In the journey towards sustainability and net zero operations many global manufacturing organisations are turning away from the use and throw away mentality, this is especially true in the high-end spectrum as for example oil free compressed air. The procurement processes in organizations in practically all industries are turning away from simple mathematics of merely comparing the initial cost of equipment towards a thorough life cycle cost-type analysis. This is due to a few aspects:
1) Production equipment initial cost is not the majority of their cost of operation
2) Aging production equipment fleets (especially in Western economies) have a higher need for renewal compared to what the stock markets would prefer – production fleet investments are scarce
3) Complex machines are costly to maintain and service businesses have become for many manufacturers the cash cow where most profits are made, and
4) Cost of energy to run the equipment has grown significantly since ‘the good ol’ days’.
Energy cost of compression accounts for 70-80% of the total cost of ownership
While the trend of purchase price accounting for a small portion of the life cycle cost seems to be true for most manufacturing equipment categories, the effect is very clear in compressor equipment. Depending on the type of equipment, the initial purchase cost can be as little as 10% of the cost of using the equipment over its life cycle. This is the case with compressors. First of all, depending on the technology used, the energy cost of compression accounts for 70 to 80% of the cost. And, with the constantly rising energy costs this proportion is naturally growing. Then, as legacy compressor technologies, especially in the oil-free air market, are very heavily maintenance-prone, the maintenance costs account for more than 10% of the cost of compressed air. The remainder is then the CAPEX part.
If we do a simplified life cycle cost calculation of an oil-free compressor, we might come to something like this (data from a real case, numbers scaled to imaginary currency so that purchase price of the “oil-free” screw compressor is set to 100 of this imaginary currency)
In addition to energy, the maintenance costs need to be considered when calculating the total cost of ownership
As can be seen from the example above, only X% of the total 20-year cost of compressed air is coming from the initial purchase. Please note that for simplicity, we have not used an interest rate to discount the future costs, though in reality that would be the case. The largest portion of the costs for each year are the electricity costs, which is annually similar to the purchase cost even with these 2020 energy prices. And a large difference can be seen in the maintenance cost difference between these two oil-free compression technologies. The 10 year maintenance cost for screw compressors is often more than double the cost of purchasing the unit. Due to its non-wearing technology a Tamturbo compressor requires very little maintenance, whereas screw compressors require more maintenance each year and a very costly air end overhaul every 4 to 7 years.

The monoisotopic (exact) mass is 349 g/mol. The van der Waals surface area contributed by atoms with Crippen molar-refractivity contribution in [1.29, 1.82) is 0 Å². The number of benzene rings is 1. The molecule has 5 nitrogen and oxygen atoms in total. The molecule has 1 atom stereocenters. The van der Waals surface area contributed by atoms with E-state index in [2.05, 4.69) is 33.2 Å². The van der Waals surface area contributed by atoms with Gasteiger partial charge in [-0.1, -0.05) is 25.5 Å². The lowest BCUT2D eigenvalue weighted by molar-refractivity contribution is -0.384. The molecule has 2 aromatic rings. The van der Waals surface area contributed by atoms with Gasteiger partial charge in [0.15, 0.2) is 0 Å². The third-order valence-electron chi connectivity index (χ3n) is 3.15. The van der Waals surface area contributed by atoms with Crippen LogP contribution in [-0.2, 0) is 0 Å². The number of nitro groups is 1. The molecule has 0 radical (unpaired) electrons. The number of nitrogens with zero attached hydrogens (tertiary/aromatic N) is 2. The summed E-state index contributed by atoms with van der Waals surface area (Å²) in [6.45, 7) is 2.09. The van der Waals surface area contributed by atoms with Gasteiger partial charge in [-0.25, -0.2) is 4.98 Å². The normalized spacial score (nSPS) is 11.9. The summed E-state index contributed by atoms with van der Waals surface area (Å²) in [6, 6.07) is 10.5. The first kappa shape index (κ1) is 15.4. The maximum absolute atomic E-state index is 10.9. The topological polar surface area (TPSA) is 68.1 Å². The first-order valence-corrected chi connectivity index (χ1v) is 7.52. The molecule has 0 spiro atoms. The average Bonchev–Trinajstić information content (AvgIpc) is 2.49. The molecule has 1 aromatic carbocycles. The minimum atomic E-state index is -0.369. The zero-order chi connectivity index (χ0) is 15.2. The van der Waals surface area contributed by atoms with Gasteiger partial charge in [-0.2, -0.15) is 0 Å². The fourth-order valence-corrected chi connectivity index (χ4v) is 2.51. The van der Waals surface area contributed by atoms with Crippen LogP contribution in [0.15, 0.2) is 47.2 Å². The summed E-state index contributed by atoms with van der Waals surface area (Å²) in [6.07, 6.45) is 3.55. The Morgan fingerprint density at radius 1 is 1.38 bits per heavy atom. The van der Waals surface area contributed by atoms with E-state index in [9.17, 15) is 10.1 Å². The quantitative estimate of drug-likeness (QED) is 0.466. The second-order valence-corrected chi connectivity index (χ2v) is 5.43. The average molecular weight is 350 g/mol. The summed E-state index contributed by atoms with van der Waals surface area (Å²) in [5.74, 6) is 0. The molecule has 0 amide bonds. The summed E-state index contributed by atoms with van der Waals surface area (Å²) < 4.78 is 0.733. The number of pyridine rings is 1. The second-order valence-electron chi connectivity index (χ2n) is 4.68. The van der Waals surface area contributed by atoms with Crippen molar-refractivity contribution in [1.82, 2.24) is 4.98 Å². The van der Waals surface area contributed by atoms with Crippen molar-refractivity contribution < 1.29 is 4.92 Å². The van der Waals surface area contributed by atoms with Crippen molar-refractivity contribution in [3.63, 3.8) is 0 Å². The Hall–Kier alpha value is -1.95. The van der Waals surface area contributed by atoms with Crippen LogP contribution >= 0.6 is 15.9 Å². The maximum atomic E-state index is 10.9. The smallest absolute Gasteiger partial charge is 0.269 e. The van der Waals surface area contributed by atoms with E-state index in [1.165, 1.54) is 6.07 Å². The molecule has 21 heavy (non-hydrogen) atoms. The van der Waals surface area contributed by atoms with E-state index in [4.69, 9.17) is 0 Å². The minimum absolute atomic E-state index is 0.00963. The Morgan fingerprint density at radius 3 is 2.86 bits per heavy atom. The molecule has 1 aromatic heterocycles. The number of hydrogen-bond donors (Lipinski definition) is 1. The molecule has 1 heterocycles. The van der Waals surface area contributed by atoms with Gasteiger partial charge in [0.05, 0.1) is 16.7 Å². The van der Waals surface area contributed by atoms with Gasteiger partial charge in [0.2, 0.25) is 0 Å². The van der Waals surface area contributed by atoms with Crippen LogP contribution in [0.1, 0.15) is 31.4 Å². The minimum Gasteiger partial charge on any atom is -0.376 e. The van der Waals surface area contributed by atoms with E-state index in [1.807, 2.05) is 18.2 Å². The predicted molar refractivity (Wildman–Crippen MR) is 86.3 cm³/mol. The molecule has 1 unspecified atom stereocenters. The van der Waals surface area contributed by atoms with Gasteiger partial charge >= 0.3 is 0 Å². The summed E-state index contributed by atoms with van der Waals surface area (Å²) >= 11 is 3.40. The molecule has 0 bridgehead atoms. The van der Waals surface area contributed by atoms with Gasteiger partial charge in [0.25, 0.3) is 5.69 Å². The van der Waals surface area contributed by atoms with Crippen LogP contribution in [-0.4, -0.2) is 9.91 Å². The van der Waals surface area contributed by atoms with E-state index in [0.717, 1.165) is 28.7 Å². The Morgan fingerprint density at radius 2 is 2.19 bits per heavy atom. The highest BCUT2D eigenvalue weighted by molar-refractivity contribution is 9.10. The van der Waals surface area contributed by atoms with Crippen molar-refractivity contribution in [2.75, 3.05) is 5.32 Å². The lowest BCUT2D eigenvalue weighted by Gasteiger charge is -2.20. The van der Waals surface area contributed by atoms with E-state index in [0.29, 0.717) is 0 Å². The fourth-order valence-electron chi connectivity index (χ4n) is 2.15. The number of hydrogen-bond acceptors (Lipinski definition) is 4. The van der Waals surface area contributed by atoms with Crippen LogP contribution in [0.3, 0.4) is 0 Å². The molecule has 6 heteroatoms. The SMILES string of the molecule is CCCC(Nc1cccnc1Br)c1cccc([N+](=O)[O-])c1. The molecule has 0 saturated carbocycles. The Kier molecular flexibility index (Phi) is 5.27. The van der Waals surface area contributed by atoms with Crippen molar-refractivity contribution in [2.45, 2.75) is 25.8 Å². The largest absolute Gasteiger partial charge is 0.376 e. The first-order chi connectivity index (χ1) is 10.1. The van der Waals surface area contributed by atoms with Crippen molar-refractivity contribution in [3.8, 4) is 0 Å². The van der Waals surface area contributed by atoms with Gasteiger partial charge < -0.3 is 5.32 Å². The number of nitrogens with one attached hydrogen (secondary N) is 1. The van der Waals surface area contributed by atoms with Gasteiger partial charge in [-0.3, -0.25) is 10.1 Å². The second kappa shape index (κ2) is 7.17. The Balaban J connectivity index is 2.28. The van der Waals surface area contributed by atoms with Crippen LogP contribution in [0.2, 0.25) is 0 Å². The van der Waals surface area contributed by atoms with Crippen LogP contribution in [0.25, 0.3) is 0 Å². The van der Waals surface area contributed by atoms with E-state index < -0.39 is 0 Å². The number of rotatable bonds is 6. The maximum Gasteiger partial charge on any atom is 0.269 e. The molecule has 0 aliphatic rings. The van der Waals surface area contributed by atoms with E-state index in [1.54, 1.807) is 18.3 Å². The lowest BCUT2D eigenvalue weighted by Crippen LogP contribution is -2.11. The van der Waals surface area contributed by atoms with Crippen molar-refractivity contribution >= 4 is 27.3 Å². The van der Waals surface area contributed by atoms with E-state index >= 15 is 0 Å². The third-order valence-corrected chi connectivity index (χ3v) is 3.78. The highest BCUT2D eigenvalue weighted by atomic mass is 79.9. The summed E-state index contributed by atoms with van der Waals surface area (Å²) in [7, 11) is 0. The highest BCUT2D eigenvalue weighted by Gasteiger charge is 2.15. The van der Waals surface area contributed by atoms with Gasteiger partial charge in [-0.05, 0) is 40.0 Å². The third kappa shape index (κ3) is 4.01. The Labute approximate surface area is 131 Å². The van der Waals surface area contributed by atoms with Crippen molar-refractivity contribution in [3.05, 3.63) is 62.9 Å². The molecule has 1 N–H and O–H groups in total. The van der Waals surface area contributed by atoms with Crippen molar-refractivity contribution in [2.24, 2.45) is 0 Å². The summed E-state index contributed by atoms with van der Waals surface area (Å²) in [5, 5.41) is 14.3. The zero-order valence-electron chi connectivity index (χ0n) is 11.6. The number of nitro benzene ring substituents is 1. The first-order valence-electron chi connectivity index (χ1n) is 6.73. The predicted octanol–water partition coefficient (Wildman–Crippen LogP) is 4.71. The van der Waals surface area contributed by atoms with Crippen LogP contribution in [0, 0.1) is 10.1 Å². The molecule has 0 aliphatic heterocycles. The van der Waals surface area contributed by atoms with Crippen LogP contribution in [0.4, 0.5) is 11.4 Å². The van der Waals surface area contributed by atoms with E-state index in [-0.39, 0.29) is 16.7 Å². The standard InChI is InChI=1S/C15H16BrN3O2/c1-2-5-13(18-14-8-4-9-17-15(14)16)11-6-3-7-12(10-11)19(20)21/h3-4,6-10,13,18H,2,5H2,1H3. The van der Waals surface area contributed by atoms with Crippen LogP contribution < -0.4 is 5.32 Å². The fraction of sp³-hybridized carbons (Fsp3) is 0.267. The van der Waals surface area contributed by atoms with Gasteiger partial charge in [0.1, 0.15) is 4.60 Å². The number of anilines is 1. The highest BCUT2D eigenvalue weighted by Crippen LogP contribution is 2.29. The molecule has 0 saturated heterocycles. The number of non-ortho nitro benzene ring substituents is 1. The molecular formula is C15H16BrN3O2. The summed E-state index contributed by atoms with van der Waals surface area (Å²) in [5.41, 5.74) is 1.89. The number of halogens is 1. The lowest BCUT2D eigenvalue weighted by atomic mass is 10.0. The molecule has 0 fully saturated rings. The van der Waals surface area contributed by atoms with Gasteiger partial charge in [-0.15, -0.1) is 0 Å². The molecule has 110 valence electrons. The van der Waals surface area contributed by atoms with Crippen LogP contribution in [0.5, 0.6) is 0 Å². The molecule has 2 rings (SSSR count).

Reusing the heat energy plays an important role
If we really want to cut the life cycle cost of compressed air, we need to look at one more thing – reusing the heat energy that is created in the compression cycles. Legacy technologies don’t do this part well, which is logical as these technologies were developed even before the energy crisis of the 1970’s. A large portion of the excess energy for screw compressors is lost, even if there is a heat recovery option being used. When we take into account the energy that we can reuse, we can discount the annual cost of compression by the equivalent amount of primary energy (depending on the location this might be natural gas, coal, electricity). With 90% of the energy taken from the electrical grid the life cycle cost of compressed air becomes something totally different.
Why do we exclude “oil-free” screw energy recovery from the above calculation? The reason is simple: as the water cooling of screw compressors has been developed with only the unit cooling and lowest possible cost in mind it only delivers 50 to 60% of the energy in the water. And more importantly the “hot” water temperature can only reach around 55°C without seriously affecting the compression efficiency. And the temperature of the “hot” water fluctuates with the compressor load. This means that the “hot” water is often not worth the additional piping.
Tamturbo compressors recover the heat in 4 or even 5 phases, maximizing the delivered heat content, which is between 85% and 93% of the electrical energy taken from the grid. This means that with the Tamturbo standard heat recovery you get 38% more heat than from the “oil-free” screw compressors heat recovery. And the hot water temperature can be set to up to 90°C. We can also guarantee the hot water temperature stays constant regardless of the operating point of the compressor, which makes it directly usable in the production processes.
What does this all mean then?
It means that by changing compressors to a new technology will not only pay back very quickly, but it will start saving money immediately. In fact, you will save on average the 100 units each year, which is five (5) times the ‘extra’ you would have paid to purchase the better technology in the first place. And therefore, in 10 years you will have saved 50 times that amount by investing 20% more on the first year. Granted, this example doesn’t include the effect of interest rates, but even discounted that would still be in the ballpark of a ‘no-brainer’.
So, not only will your facility be more environmentally sustainable, you will have more money to spend on other critical things. A win-win for all those involved!